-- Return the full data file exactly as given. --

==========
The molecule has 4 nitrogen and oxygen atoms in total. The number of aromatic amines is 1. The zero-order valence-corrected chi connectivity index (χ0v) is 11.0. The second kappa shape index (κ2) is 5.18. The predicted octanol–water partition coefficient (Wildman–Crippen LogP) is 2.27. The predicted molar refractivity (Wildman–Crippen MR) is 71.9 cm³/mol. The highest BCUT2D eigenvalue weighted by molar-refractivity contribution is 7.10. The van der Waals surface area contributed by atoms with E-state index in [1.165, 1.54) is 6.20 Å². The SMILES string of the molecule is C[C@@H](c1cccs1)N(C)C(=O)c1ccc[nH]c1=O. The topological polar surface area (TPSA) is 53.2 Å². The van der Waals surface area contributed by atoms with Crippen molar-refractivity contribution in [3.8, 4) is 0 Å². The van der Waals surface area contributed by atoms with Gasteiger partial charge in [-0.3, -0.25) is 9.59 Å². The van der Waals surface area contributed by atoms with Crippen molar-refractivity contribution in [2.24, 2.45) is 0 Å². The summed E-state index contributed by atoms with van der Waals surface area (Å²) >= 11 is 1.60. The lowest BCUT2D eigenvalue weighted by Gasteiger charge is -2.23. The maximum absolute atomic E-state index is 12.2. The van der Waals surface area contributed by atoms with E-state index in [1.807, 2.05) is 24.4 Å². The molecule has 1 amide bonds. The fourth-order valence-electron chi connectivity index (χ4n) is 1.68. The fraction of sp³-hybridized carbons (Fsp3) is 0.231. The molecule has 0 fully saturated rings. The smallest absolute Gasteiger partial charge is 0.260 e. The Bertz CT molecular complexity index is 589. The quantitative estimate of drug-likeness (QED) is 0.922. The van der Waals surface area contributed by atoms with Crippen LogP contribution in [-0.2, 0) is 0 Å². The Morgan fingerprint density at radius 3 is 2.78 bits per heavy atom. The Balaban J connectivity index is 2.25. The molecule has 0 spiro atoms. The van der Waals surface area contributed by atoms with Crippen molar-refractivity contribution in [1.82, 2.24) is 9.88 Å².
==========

The molecule has 4 nitrogen and oxygen atoms in total. The number of aromatic amines is 1. The zero-order valence-corrected chi connectivity index (χ0v) is 11.0. The second kappa shape index (κ2) is 5.18. The predicted octanol–water partition coefficient (Wildman–Crippen LogP) is 2.27. The predicted molar refractivity (Wildman–Crippen MR) is 71.9 cm³/mol. The highest BCUT2D eigenvalue weighted by molar-refractivity contribution is 7.10. The van der Waals surface area contributed by atoms with E-state index in [1.165, 1.54) is 6.20 Å². The SMILES string of the molecule is C[C@@H](c1cccs1)N(C)C(=O)c1ccc[nH]c1=O. The topological polar surface area (TPSA) is 53.2 Å². The van der Waals surface area contributed by atoms with Crippen molar-refractivity contribution in [3.8, 4) is 0 Å². The van der Waals surface area contributed by atoms with Gasteiger partial charge in [-0.3, -0.25) is 9.59 Å². The van der Waals surface area contributed by atoms with Crippen molar-refractivity contribution in [2.24, 2.45) is 0 Å². The summed E-state index contributed by atoms with van der Waals surface area (Å²) >= 11 is 1.60. The lowest BCUT2D eigenvalue weighted by Gasteiger charge is -2.23. The maximum absolute atomic E-state index is 12.2. The van der Waals surface area contributed by atoms with E-state index in [1.807, 2.05) is 24.4 Å². The molecule has 1 amide bonds. The fourth-order valence-electron chi connectivity index (χ4n) is 1.68. The fraction of sp³-hybridized carbons (Fsp3) is 0.231. The molecule has 0 fully saturated rings. The smallest absolute Gasteiger partial charge is 0.260 e. The Bertz CT molecular complexity index is 589. The quantitative estimate of drug-likeness (QED) is 0.922. The van der Waals surface area contributed by atoms with Crippen LogP contribution in [-0.2, 0) is 0 Å². The Morgan fingerprint density at radius 3 is 2.78 bits per heavy atom. The Balaban J connectivity index is 2.25. The molecule has 0 spiro atoms. The van der Waals surface area contributed by atoms with Crippen molar-refractivity contribution in [1.82, 2.24) is 9.88 Å².